The release of Trumpeter’s 1/48 scale HU-16A comes as a pleasant surprise. Previously, the only ones available were Monogram’s 1/72 scale “toy” from 60 years ago and a couple of 1/144 scale kits from Amodel. In addition to being a modern release in a larger scale, this one depicts the early A model with the short wingspan.
I was impressed with the size and complexity of the kit: The 15 sprues in bags, 16-page instructions, decal sheets, and color plates looked challenging.
The gear wells are amazingly detailed. I chose the optional metal struts, knowing they would be supporting a heavy kit with 2 ounces of nose ballast.
The cockpit and cabin features are thorough, but there are no interior doors to the flight deck, the auxiliary power unit room, and the privy. The directions simply state “interior green” for the floors, walls, and ceiling, but a more-authentic effect for the soundproofing can be achieved with wrinkled foil attached with double-stick tape and painted a two-tone light sage green and kelly green.
I was generally impressed with the precise fits, but the cabin subassembly needed a lot of test-fitting and trimming before the fuselage halves could be joined.
It was at this point that I began to find technical errors. For one, the kit has a window in the APU room and an exhaust port in the privy which should be filled. The little ventilator scoops at the aft end of the cabin are about a scale 2½' too far aft, and the array of antennas under the wingtips, at the top of the stabilizer and on the upper deck, must be added. There should be a porthole for the radio operator’s position on the right side, just behind the copilot’s side window. The one-piece, clear cockpit roof and windscreen has a faint outline of a porthole, but it is in the wrong position; I drilled a 7⁄32" hole and repaired it with Micro-Mark Micro-Glaze.
The control surfaces, which are fabric-covered, are represented with scribed lines and rivets instead of subtle rib tapes.
The cockpit roof does not conform to the adjacent fuselage assembly and requires some filling. So does the top center wing section where it joins the fuselage. For ease of handling during assembly, I left the outer wing panels, engines, and control surfaces off as long as I could.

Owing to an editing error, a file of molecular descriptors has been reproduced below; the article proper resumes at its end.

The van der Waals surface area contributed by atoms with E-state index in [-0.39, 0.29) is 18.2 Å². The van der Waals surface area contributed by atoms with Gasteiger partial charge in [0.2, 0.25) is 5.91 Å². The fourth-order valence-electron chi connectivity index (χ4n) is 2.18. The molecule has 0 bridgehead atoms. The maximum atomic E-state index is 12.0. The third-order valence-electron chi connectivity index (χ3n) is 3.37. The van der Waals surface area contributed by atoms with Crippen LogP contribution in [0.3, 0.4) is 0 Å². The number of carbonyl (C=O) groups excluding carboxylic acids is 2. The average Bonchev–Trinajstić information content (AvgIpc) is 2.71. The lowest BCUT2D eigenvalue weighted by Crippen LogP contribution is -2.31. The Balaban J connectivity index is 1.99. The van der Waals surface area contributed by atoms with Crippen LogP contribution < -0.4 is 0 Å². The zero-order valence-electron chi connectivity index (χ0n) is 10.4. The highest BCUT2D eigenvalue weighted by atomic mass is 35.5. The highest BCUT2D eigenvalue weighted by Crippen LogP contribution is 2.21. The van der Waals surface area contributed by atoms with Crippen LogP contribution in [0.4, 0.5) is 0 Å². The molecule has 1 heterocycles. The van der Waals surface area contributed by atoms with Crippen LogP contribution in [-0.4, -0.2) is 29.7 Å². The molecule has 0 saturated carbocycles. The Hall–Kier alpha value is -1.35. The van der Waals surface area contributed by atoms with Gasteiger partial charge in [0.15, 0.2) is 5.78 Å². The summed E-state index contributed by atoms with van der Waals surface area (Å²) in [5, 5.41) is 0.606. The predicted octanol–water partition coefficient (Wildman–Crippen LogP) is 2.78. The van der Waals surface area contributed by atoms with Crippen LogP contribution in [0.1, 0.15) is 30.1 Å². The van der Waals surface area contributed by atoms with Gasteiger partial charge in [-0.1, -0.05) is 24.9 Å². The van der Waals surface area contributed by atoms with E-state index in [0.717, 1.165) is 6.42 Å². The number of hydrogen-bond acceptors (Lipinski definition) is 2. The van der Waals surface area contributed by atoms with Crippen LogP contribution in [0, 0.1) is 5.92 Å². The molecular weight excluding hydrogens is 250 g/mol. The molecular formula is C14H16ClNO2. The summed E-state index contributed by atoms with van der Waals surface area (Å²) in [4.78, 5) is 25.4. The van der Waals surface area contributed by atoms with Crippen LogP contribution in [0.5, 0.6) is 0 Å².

To my surprise, when I went to insert the engines into the cowlings they didn’t fit. I had to clip off the valve covers from the cylinders I had so painstakingly added earlier.
The hatch on the nose is the wrong shape, wrong size, and in the wrong position. It was a simple matter of filing it off and scribing a new one. Also, the angle of the windscreen looks too steep: The aircraft’s has a 45-degree rake, but the kit is closer to 55 degrees.
I painted my model with Testors aluminum non-buffing Metalizer, Metalizer sealer, Glosscote, flat black, and chrome yellow (FS13538). Since it is not possible to mask Metalizers, I had to paint the de-icer boots and yellow markings first, then mask them before painting the aluminum.
The decals are delicate and do not like to be moved once in position. The kit includes markings for two Nationalist China birds as well as the U.S. Air Force Albatross displayed at the Pima Air Museum in Tucson, Ariz. It would have been nice if the kit had included decals for the walkway stripes and the black borders of the yellow fuselage and wing bands. Besides a misspelled jack point stencil under the nose, the RESCUE band on the tail should be blue and yellow, not black. And the propeller warning band is too wide.
While the scale dimensions of the finished model are right on, it sits a bit tail high, as if the main gear legs are too long or the nose wheel is too short. The keel line should slope downward toward the rear, not parallel to the ground.
I spent about 70 hours on this Albatross, including a lot of time on the interior details and double-masking the de-icer boots and yellow markings.
Note: A version of this review appeared in the November 2013 FineScale Modeler.